It’s much easier to diagnose the problem if you have an explicit error code to search for. The first thing you should do is visit your sitemap page and see if there are any strange error codes.

Kinsta’s 404 error page.

Kinsta’s 404 error page.

If you notice an error when you visit your sitemap, this will cause Google to think it sees an HTML page. Use this error to help you in your search to fix the problem. Our list of HTTP status codes may help.

What if you notice the sitemap error intermittently — sometimes there and sometimes not? It may happen if you’re dynamically generating a sitemap.

Minor server blips and timeouts will read to Google like your sitemap is suddenly an HTML page as it shows an error message rather than an XML file. As long as the error is rare and is not ongoing or frequent, it’s usually not a cause for concern.

Another thing to look out for is redirects. If you visit your sitemap page and suddenly end up on the homepage or in an infinite redirect loop, this will also cause things to break.

If you find any errors or redirects that won’t go away, the problem usually lies with a plugin conflict. Plugins that generate sitemaps such as Yoast may cause a conflict, or a caching plugin could be the source of the issue.

But sometimes, even seemingly random plugins can cause conflicts. Use the Health Check & Troubleshooting plugin to identify them.

The Health Check & Troubleshooting plugin after installation.

The Health Check & Troubleshooting plugin after installation.

Install it if it isn’t present already, then go to Tools > Site Health > Troubleshooting Mode. It’ll turn off all plugins temporarily without affecting your visitors.

See if the error or redirect is now gone on your site. If it is, re-enable plugins one by one until the site breaks again. Look for conflicts between multiple plugins.

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You can now contact the plugin author(s) to report the bug and ask for assistance.

Disable Caching

One of the biggest causes of conflicts is with caching plugins. When a sitemap gets cached, it can occasionally cause issues with Google reading it as an HTML page, as you shouldn’t cache XML files this way.

Most caching plugins will avoid caching a sitemap page because of this, but they may erroneously do so anyway, especially if you’re using a unique URL for your sitemap.

Thankfully, you do not need to disable the entire caching plugin. You can add an exception, and the issue should clear up automatically.

Your plugin’s documentation should cover this, but here’s how to do it in WP Super Cache and W3 Total Cache.

For WP Super Cache, go to Settings > WP Super Cache. Under the Advanced tab, scroll to Add here strings (not a filename) that forces a page not to be cached.

In this section, enter the partial URL of your sitemap. For example, if your sitemap is located at “example-site.com/sitemap.xml,” enter “/sitemap.xml.”

For W3 Total Cache, navigate to Performance > Page Cache, then find Advanced > Never cache the following pages. Just like with WP Super Cache, enter the sitemap URL.

You may also want to add it to Minify under Performance > Minify and Never minify the following pages, as this can lead to problems.

Check Your Sitemap URL

While this is a small suggestion, it’s always worth double-checking: did you submit the correct link? It’s an elementary mistake to make, and even one incorrect character will point to the wrong place.

Check the link you’ve submitted, both via Google and in any SEO or sitemap plugins.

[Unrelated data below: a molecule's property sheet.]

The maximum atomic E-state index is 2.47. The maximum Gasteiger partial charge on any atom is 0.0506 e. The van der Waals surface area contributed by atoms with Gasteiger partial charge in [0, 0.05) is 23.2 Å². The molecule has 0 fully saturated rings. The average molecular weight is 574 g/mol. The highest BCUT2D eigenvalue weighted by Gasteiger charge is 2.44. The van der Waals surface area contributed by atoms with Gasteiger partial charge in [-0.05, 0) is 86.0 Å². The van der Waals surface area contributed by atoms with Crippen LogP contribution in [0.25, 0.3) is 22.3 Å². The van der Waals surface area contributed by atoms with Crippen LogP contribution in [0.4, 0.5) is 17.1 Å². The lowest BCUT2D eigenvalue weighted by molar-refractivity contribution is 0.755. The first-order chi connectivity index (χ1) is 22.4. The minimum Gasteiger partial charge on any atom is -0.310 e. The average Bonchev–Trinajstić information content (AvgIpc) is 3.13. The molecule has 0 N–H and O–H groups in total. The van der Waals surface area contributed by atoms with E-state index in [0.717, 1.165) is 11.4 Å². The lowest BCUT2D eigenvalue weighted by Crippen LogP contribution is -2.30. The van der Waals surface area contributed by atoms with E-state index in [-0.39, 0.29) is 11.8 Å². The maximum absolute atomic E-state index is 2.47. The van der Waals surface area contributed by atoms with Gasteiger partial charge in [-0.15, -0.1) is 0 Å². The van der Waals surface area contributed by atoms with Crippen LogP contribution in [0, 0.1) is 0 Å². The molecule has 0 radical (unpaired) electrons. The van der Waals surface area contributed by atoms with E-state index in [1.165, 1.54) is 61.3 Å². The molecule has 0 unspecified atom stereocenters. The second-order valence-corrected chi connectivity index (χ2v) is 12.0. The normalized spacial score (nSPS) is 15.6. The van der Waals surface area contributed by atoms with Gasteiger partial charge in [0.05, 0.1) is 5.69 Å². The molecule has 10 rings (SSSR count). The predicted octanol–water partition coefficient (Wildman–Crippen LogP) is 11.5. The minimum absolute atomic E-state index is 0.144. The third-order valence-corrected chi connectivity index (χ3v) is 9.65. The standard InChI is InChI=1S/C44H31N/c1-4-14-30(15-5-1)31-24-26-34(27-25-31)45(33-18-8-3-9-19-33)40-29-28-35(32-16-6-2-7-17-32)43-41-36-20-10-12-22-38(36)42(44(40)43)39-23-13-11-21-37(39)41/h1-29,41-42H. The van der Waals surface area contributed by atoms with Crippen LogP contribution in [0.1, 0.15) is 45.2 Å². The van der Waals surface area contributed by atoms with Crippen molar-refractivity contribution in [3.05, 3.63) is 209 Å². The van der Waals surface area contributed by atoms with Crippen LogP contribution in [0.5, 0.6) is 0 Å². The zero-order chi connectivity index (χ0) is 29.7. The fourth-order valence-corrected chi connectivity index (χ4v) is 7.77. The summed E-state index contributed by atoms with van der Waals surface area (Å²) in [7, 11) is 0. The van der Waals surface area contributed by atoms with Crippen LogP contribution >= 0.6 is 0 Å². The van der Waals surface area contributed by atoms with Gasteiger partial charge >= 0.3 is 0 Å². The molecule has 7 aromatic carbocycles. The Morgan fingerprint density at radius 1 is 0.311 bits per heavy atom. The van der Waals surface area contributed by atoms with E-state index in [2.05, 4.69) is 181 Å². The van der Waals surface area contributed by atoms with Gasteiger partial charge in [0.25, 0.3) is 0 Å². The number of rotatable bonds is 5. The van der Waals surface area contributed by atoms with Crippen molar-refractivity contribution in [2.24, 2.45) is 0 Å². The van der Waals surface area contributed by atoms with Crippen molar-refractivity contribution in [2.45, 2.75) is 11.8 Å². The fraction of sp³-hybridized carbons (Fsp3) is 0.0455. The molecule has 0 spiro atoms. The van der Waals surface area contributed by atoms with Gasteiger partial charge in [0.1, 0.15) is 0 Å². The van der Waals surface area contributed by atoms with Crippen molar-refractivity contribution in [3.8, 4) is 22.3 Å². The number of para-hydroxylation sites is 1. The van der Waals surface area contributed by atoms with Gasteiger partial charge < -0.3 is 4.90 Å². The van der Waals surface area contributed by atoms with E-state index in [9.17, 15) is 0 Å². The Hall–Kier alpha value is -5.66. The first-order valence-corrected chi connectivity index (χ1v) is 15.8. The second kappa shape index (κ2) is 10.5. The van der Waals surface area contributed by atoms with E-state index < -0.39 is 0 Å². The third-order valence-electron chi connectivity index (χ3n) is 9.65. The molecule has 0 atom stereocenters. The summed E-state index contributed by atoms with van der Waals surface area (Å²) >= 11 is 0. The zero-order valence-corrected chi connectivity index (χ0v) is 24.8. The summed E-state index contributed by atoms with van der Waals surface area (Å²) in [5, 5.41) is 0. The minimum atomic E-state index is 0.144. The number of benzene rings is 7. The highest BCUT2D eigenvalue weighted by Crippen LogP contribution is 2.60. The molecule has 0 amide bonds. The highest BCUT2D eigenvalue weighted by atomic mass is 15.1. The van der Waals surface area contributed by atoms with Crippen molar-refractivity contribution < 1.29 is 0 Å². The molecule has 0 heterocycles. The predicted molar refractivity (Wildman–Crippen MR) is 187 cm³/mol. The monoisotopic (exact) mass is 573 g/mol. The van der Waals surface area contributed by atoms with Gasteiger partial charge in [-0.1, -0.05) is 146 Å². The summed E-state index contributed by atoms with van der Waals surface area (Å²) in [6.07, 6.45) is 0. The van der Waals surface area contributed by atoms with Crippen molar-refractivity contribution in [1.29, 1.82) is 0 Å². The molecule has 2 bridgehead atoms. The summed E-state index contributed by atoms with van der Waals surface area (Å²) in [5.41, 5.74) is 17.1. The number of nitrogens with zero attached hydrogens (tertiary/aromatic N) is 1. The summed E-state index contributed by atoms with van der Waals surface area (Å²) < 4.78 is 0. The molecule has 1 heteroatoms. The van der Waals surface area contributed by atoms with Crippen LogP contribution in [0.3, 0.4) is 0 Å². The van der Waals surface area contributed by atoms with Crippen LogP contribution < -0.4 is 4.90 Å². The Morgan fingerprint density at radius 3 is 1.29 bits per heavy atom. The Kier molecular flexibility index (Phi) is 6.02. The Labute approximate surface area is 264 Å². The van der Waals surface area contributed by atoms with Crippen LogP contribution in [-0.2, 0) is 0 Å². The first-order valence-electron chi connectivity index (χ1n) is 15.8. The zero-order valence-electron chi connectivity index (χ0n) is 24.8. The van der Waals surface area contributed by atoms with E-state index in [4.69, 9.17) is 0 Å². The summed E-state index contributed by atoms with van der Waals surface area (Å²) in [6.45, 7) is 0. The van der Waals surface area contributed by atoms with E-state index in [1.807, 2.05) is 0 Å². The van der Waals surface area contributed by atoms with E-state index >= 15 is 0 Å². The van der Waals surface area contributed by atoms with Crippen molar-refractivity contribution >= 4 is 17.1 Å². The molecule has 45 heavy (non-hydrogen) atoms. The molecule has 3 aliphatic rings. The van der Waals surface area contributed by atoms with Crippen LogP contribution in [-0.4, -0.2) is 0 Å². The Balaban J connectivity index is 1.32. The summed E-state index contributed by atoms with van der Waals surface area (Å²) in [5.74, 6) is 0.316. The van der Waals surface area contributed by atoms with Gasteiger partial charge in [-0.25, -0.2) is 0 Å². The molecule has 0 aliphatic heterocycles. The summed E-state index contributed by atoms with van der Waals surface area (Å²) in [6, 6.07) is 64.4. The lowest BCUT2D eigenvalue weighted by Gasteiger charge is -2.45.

Some plugins may be adding a trailing slash to the end of your sitemap page (“example-site.com/sitemap/” instead of “example-site.com/sitemap”). This one character can lead to massive problems, especially if it causes a redirect loop.

Again, turn on troubleshooting mode in the Health Check plugin and attempt to find which plugin is causing this issue. A majority of the time, you can trace it back to one individual plugin.

Remove Extra Sitemaps

While it won’t usually cause problems as long as you link to the proper page, having extra sitemaps active can occasionally cause issues or confusion for yourself. Plus, your server is spending additional resources updating several unnecessary sitemaps.

Plugins may add different sitemaps, and you may not know that WordPress even generates its own for you. You should check for these and remove all but the one you want to use. Here are a few URLs you can try on your site:

And if you’ve downloaded other SEO or sitemap plugins, they may be using a different URL entirely. Check the documentation and make sure you disable any sitemap functionality you don’t want.

Do You Really Need a Sitemap?

Sometimes sitemaps can inexplicably be the source of a constant stream of issues. And a simple fix may not be enough to make them go away. If you run into difficult-to-solve problems constantly, you may begin to question whether a sitemap is vital for you.

It’s generally encouraged to create a sitemap, as Google says itself that it will never penalize your SEO for doing so. It can only help improve your SEO and get your site indexed faster.

But it’s not required that you have one in certain situations, and Google itself suggests that some sites not use them.

Suppose your site has fewer than 500 pages and is not likely ever to have more than that. In that case, as long as it’s internally linked well (which you should be doing anyway) and doesn’t have many media files you want to show up in Google Images and Google Video, you may not need to have a sitemap at all.

On the other hand, it really can help your SEO to have a sitemap, and there’s no harm in having one, so pushing through and fixing the problem can do nothing but good. Your site may be small now, but it probably won’t always be.

If you’re stuck, you can always turn to your host’s support to figure out what might be causing the problem.

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Summary

The “sitemap appears to be an HTML page” error can be an annoying one to pin down, but it’s usually just the result of an improperly formatted page or an easily fixed caching conflict. Once you’ve figured out the problem, resolving it is just a matter of a few extra steps.

With one error often comes another, so if you’re still having trouble with your site, try checking out our pillar article of 65+ WordPress errors and how to fix them.